Once Upon A Time x 3 is Spooky Romance Wuxia spooky fairy tale movie marathon for your Halloween or Sam Hain wind down.
It's that time of the year again when we celebrate Halloween with whatever corny rituals we feel like doing. Or if you are new convert to celebrating Sam Hain Harvest Festival with an American Pilgrim Thanksgiving kind-of-feast, then that has its own superstitious and good luck rituals that also are fun, harmless and even illuminating as a turnaround on what has imposed on us as Christians for quite a while now. After you gorge on the food and the booze or whatever you're celebrating with this year, take time to ready your copies of the following Wuxia spooky fairy tale movies: Once Upon a Time (2017), A Chinese Ghost Story 2 (2013), and A Chinese Tall Story (2004). If you have study group scheduled this weekend, you can actually sneak this in as your guilty pleasure after getting all of the work done and enjoy the Halloween week coming up.
A Chinese Tall Story (2005)
The earliest of the three is A Chinese Tall Story which is sort of like a Goose Girl / Ugly Duckling fairy tail, but uses Chinese folklore about lizard imps, demons and monk demon-hunters as its romantic characters. It is funny and endearing in its own inimitable manner, and you get to see super celebrity, Bing Bing Fan, before she became then superstar she is right now, as an alien princess, and fan favorite, Charlene Choi as the lizard-imp (ugly duckling) who falls in love with the monk and transforms into a beautiful princess to save him. The story has been disparaged as having rough cut continuity and is a strange comedy art film but this particular movie has become a cult classic in its own right with many fans falling in love with Charlene Choi's character as ugly duckling princess. It also has one of the most beautifully rendered Chinese love song MTV which you can check out online.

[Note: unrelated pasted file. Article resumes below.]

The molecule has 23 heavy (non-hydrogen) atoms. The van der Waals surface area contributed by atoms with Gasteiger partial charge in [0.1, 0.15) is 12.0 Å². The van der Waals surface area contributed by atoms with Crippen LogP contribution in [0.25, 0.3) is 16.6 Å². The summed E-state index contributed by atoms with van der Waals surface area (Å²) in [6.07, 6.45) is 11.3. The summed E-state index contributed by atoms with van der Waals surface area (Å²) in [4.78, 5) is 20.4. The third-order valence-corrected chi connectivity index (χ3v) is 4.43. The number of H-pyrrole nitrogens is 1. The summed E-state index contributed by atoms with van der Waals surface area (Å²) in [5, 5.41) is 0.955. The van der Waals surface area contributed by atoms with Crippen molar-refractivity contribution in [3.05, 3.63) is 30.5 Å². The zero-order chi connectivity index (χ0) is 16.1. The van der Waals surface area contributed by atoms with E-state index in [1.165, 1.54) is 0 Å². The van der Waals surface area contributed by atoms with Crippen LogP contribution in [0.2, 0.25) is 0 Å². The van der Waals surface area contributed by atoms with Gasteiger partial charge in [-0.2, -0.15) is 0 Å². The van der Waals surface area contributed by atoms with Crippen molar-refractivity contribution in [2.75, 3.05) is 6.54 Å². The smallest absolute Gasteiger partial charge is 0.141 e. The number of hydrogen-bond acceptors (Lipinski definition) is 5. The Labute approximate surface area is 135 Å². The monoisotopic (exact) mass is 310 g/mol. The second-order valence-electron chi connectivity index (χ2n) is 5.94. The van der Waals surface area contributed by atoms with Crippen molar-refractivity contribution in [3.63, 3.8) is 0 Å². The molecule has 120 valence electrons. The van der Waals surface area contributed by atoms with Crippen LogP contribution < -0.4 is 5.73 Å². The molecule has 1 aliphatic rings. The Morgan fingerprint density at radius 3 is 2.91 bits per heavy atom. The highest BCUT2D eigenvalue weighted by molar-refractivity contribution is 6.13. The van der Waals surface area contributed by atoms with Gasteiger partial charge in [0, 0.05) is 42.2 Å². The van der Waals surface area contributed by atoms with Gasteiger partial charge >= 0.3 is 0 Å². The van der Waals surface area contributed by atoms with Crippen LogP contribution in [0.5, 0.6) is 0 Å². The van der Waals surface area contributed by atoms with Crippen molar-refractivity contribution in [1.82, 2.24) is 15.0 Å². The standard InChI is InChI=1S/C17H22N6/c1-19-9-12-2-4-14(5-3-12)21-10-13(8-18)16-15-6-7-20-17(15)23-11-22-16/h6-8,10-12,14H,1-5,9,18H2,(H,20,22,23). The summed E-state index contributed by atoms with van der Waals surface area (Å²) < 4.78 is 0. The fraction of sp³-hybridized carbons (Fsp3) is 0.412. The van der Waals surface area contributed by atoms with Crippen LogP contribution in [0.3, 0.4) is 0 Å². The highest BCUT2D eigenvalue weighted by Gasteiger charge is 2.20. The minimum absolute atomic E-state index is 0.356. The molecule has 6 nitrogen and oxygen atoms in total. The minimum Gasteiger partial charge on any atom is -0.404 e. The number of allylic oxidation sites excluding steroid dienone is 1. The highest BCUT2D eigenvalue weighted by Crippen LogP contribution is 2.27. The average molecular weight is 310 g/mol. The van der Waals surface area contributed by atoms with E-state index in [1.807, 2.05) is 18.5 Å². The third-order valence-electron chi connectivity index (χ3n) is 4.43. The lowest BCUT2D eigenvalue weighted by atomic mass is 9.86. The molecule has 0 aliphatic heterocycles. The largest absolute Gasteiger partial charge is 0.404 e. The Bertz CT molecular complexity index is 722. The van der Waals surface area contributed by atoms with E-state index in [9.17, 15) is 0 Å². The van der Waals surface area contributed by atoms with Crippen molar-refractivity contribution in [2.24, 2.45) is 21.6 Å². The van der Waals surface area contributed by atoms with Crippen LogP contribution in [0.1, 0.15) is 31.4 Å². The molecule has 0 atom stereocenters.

Image Credit: Emperor Motion Pictures (fair use) Charlene Choi as Meiyan, the Lizard Imp peon who transforms into an angel to save her beloved.
If you like strong female characters who are still identifiably female in how they are heroic and who are unashamed about expressing their feelings about the hero protagonist, Chinese Wuxia movies like A Chinese Tall Story should be one of your first looks at this sort of treatment for fantasy and fairy tale epics, even if most of them have tragic endings to emphasize the loss as a more romantic punch for their audience. A Chinese Tall Story has plenty of lover's quarrels in the same vein as most Pinoy romance movies, but the setting is more surreal and beautiful as fantasy adventure and overwhelmingly engaging, because you are literally transported into a dream world. Bring plenty of cry hankies for this movie if are a sappy girl or sentimental dudebro.
video credit: Emperor Motion Pictures (fair use) A CHINESE TALL STORY HD Movie Trailer
Image Credit: Emperor Motion Pictures (fair use) Bing Bing Fan as alien princess in A Chinese Tall Story (2005)
A Chinese Fairy Tale (also A Chinese Ghost Story circa 2011)
Our second pick is a new story and completely different from the three previous movies featuring zombie romance, A Chinese Ghost Story with Samo Hung but this time featuring Liu Yifei as the demon who falls in love with a demon hunter monk because of his stash of candy and a lot of wooing and hanging around with lots or candy. In this movie, the demon hunter is supposed to kill Liu Yifei but falls in love with her, and the 1000-year-old, local tree of darkness, reawakens its unholy spirit mother of all unholies by luring lost travellers in the mountain in the tree lair and having her spider demon spirits drain their souls like vampires.
Image Credit: Golden Sun Films (Hong Kong, International) Huaxia Film Distribution (Fair Use)